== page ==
Published on 10 May 2019
[All names used in this article are fictitious]
A lawyer who made a threat for an improper purpose has been censured and fined $5,000 by a lawyers standards committee.
The lawyer, Maylie, was engaged by Traddles, in relation to a personal grievance she had raised against her former employer and Nupkins, a lawyer at her former employer. The parties subsequently engaged in correspondence and entered into settlement negotiations.
However, during these negotiations, Maylie wrote and advised the former employer’s solicitors that the situation was “likely to receive media publicity”. The correspondence also said that “if the above settlement figures are provided then [Traddles] will agree not to proactively contact the media about the situation”.
In further correspondence four days later, Maylie wrote “I act for [a media organisation]. I have discussed this situation with them in very general terms. They are very interested in learning the identity of the respondents and of the specific facts involved in this matter. If matters are not resolved, then it seems almost certain that this matter will attract publicity.” The correspondence also set out Traddles’ intent to complain about both the former employer and Nupkins if certain conditions were not agreed to. A settlement was agreed later that same day.
Nupkins subsequently complained to the Lawyers Complaints Service that Maylie had threatened him for an improper purpose in breach of Rule 2.7 of the Lawyers and Conveyancers Act (Lawyers: Conduct and Client Care) Rules 2008 (RCCC), and had also threatened to use the complaints service for an improper purpose in breach of Rule 2.10 of the RCCC.
Nupkins claimed that Maylie threatened (impliedly if not expressly) to disclose details of Traddles’ personal grievance to the media in order to improperly pressure both the former employer and Nupkins to reach a settlement with Traddles.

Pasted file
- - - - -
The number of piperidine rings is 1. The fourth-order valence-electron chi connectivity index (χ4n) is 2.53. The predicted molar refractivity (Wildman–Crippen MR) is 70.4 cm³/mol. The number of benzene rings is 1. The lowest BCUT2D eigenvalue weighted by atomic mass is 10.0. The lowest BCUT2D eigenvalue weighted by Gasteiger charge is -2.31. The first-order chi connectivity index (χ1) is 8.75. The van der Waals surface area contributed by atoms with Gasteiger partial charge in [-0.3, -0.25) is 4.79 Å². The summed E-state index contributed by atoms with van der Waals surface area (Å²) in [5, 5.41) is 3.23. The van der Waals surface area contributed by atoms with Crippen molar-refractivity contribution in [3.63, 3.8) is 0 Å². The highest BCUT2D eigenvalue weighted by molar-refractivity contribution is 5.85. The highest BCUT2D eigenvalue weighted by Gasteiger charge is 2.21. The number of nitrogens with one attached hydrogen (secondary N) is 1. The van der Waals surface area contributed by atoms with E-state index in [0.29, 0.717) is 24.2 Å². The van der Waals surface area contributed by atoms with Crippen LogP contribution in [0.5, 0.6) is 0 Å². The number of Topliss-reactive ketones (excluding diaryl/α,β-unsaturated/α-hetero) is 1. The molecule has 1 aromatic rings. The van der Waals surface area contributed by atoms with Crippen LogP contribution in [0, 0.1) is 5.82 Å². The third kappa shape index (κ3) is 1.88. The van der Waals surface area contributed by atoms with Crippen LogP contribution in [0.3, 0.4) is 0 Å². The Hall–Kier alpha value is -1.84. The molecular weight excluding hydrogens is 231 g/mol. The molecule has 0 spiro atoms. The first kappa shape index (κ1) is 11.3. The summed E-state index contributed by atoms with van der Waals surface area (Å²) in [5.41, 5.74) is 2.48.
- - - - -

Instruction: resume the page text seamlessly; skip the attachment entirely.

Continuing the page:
“There will be situations where representatives clarify that if a particular demand is not met then lawful options available to a party can and will be progressed”, the committee said. In this context, the committee considered that [Maylie] could have said that if the settlement terms he proposed on behalf of his client were not met then his client would pursue personal grievance procedures through the Employment Relations Authority, which has the statutory jurisdiction to determine personal grievances in an employment context.
While noting that it was open for Maylie’s client to contact the media, the committee concluded that Maylie’s repeated reference to the possibility of the matter attracting media interest was a threat made for an improper purpose.
The improper purpose was Maylie’s ulterior motive to achieve a swifter and better settlement for his client by using as leverage the threat that he might disclose details of his client’s personal grievance to the media. The committee considered that this was a breach of Rule 2.7 of the RCCC and was sufficiently serious to amount to unsatisfactory conduct. In addition to the censure and fine, the committee ordered Maylie to pay $1,500 costs.
On review, the Legal Complaints Review Officer (LCRO) confirmed the committee’s determination in LCRO 171/2018. However, the LCRO considered that Maylie had also breached Rule 2.10 of the RCCC and made a further finding of unsatisfactory conduct.
While the committee had primarily addressed Rule 2.7 of the RCCC, the LCRO considered that “a threat to make a complaint to a regulatory body takes on an element of improper purpose if the threat is invoked as leverage to achieve a particular outcome.”
It is difficult, the LCRO said, to escape the conclusion that [Maylie] is utilising a threat of making further complaints (against the former employer) to incentivise the former employer to adopt his client's preferred approach for the advancing of a complaint against Nupkins.
“If the threat to raise concerns in the disciplinary forum is conditional upon the party being potentially complained about complying with a demand made by [Maylie], there is a real possibility of the threat being considered improper.”
“In my view, the issuing of a threat to engage the disciplinary process is done with collateral purpose,” the LCRO said.
In addition to confirming the committee’s determination and adding a second finding of unsatisfactory conduct, the LCRO also ordered Maylie to pay $1,200 costs.